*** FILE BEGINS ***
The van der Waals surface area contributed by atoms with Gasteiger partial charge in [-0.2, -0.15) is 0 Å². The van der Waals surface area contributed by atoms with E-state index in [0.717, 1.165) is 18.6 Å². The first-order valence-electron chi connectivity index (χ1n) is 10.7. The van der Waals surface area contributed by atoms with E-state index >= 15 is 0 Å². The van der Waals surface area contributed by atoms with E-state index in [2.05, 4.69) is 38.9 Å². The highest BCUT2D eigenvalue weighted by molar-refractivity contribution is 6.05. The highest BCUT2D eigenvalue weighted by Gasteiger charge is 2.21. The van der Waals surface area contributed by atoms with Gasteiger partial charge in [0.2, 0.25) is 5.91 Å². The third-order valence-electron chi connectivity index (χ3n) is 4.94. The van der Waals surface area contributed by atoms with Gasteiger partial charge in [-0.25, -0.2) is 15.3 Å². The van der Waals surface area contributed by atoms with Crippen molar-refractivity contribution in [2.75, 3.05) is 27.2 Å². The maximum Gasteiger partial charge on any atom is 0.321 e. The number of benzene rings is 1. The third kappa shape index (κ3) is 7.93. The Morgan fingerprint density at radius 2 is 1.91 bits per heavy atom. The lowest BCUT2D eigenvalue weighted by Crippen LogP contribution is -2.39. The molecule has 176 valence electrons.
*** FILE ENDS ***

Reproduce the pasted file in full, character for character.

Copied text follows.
The van der Waals surface area contributed by atoms with Gasteiger partial charge in [-0.2, -0.15) is 0 Å². The van der Waals surface area contributed by atoms with E-state index in [0.717, 1.165) is 18.6 Å². The first-order valence-electron chi connectivity index (χ1n) is 10.7. The van der Waals surface area contributed by atoms with E-state index >= 15 is 0 Å². The van der Waals surface area contributed by atoms with E-state index in [2.05, 4.69) is 38.9 Å². The highest BCUT2D eigenvalue weighted by molar-refractivity contribution is 6.05. The highest BCUT2D eigenvalue weighted by Gasteiger charge is 2.21. The van der Waals surface area contributed by atoms with Gasteiger partial charge in [0.2, 0.25) is 5.91 Å². The third-order valence-electron chi connectivity index (χ3n) is 4.94. The van der Waals surface area contributed by atoms with Gasteiger partial charge in [-0.25, -0.2) is 15.3 Å². The van der Waals surface area contributed by atoms with Crippen molar-refractivity contribution in [2.75, 3.05) is 27.2 Å². The maximum Gasteiger partial charge on any atom is 0.321 e. The number of benzene rings is 1. The third kappa shape index (κ3) is 7.93. The Morgan fingerprint density at radius 2 is 1.91 bits per heavy atom. The lowest BCUT2D eigenvalue weighted by Crippen LogP contribution is -2.39. The molecule has 176 valence electrons.